Encourage the caregiver to make and keep regular doctors’ appointments. If they object or tell you they have canceled appointments because there is not time, try to make a plan for them to attend. Encourage the person to tell the doctor about symptoms they have been experiencing, including possible indicators of anxiety or depression such as difficulty sleeping, lack of appetite, and difficulty concentrating.
It really helps a caregiver deal with stress and stay healthy to maintain some outside activities. We always encourage all family caregivers to try to maintain at least one favorite activity. Even taking an hour or two per week for this activity helps the caregiver maintain “life outside the caregiving role”. Try to help with practical suggestions for how to make this happen.
Share information about respite care with the caregiver. Hiring someone once per week or for a couple hours each day can give the caregiver a much-needed break, allowing the person to do a better job as a caregiver and maintain his/her own health. Home health care services like those offered by EasyLiving can be more affordable than caregivers think, and quality agencies will work closely with the caregiver to provide customized care to their loved one. Check out Creating a Care Team for answers to common concerns caregivers have about others helping out with caregiving.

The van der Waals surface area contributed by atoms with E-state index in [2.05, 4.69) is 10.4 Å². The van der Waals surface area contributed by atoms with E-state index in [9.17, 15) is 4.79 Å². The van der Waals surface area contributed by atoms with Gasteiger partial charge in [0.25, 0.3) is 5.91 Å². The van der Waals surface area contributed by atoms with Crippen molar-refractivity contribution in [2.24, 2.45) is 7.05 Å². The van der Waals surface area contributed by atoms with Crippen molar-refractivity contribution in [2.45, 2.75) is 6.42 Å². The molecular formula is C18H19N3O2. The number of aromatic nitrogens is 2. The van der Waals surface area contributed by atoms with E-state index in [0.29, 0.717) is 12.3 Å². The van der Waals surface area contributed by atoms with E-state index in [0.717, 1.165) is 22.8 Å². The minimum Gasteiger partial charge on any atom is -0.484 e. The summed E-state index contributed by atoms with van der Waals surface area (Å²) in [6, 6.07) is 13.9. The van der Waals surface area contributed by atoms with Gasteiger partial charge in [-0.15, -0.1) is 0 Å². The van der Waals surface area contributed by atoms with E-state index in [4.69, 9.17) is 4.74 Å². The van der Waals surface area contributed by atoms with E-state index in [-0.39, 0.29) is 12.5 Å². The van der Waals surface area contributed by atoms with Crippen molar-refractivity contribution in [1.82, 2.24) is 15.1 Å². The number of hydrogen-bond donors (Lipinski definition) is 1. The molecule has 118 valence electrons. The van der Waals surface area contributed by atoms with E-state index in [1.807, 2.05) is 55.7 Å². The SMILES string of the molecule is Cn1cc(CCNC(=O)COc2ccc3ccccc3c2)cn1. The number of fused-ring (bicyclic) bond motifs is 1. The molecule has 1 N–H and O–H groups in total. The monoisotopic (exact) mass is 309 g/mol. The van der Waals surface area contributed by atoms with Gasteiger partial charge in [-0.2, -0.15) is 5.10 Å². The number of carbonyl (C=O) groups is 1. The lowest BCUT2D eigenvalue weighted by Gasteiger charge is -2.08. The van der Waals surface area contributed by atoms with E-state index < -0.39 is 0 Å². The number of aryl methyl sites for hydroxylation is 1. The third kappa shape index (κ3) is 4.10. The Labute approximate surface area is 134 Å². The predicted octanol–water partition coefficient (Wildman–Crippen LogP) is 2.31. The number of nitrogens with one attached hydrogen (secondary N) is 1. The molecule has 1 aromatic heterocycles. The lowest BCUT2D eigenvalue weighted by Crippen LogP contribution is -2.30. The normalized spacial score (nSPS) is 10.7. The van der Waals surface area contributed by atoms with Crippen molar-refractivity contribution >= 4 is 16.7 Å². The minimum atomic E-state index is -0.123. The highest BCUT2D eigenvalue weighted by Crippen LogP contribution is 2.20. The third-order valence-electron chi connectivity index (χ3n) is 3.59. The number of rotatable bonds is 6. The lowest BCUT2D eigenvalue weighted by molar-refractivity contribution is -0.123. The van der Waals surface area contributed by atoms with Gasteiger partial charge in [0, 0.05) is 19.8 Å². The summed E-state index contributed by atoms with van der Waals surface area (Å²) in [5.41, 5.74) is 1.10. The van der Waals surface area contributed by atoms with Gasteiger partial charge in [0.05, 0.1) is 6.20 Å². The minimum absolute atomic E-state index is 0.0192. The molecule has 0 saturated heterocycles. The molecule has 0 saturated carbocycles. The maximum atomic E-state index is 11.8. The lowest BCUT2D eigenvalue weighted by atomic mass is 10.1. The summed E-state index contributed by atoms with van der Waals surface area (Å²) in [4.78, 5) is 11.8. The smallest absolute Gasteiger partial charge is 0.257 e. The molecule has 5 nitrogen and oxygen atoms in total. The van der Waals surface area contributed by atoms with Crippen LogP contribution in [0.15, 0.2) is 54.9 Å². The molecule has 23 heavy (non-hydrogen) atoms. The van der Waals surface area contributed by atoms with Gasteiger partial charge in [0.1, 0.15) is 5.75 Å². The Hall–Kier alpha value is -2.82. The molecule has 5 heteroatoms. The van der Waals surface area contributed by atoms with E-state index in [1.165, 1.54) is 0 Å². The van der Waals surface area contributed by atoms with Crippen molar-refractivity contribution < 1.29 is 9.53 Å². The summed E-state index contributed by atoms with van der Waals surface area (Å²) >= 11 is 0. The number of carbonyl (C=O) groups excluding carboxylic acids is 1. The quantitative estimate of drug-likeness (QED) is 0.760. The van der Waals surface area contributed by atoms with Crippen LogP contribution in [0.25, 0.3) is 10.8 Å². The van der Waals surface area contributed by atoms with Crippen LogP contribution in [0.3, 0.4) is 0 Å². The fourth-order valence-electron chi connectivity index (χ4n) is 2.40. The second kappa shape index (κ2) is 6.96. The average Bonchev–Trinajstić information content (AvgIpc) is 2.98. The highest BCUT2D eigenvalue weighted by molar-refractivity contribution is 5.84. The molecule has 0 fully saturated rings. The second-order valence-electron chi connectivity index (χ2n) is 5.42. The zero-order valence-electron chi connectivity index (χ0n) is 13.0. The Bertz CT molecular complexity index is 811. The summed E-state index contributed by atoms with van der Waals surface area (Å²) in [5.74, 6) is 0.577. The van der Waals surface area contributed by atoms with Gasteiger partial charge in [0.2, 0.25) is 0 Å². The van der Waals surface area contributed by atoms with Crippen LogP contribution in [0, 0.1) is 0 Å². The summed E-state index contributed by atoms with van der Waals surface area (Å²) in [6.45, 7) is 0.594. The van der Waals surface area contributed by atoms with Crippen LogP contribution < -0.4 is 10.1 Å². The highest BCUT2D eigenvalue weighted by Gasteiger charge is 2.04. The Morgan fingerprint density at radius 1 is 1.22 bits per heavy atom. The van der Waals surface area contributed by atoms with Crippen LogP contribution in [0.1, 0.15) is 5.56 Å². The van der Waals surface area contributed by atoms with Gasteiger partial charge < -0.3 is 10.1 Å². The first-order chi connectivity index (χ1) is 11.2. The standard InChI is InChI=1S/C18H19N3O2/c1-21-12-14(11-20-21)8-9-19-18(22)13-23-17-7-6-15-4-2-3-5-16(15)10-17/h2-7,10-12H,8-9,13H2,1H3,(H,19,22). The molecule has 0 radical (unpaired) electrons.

Support groups can also be wonderful, as an avenue for practical advice and emotional support. Hearing stories and input from others “in the same boat” often means more and helps the caregiver see possibilities. If the caregiver feels too overwhelmed too attend, consider an online support group or community as a first step. Check out and share this great article from AARP which addresses some of the benefits of caregiver support groups and reasons caregivers often give for not attending (and why they should).
When a caregiver has been diagnosed with depression, you can help by providing support and checking in regularly. Some caregivers neglect their own health and healthcare, especially in times of crisis with their care recipient. Some caregivers will neglect to refill their vital medications because of time or costs. As mentioned, they may cancel doctors’ appointments or find it hard to eat properly, get adequate sleep and exercise. By staying connected and checking in on the person as well as offering specific help, you may be a vital lifeline for the caregiver.
Here are some additional resources if you are concerned about a caregiver:
EasyLiving’s Senior Care Consultant: 727-447-5845 (complimentary in-home consultation, resources/information via phone, help setting up respite care and/or geriatric care management services)
Family Caregiver Alliance (check out their online support groups under “Caregiver Connect”)
NAMI (National Alliance on Mental Illness) Depression Resources
National Suicide Prevention Lifeline: 1-800-273-TALK (8255)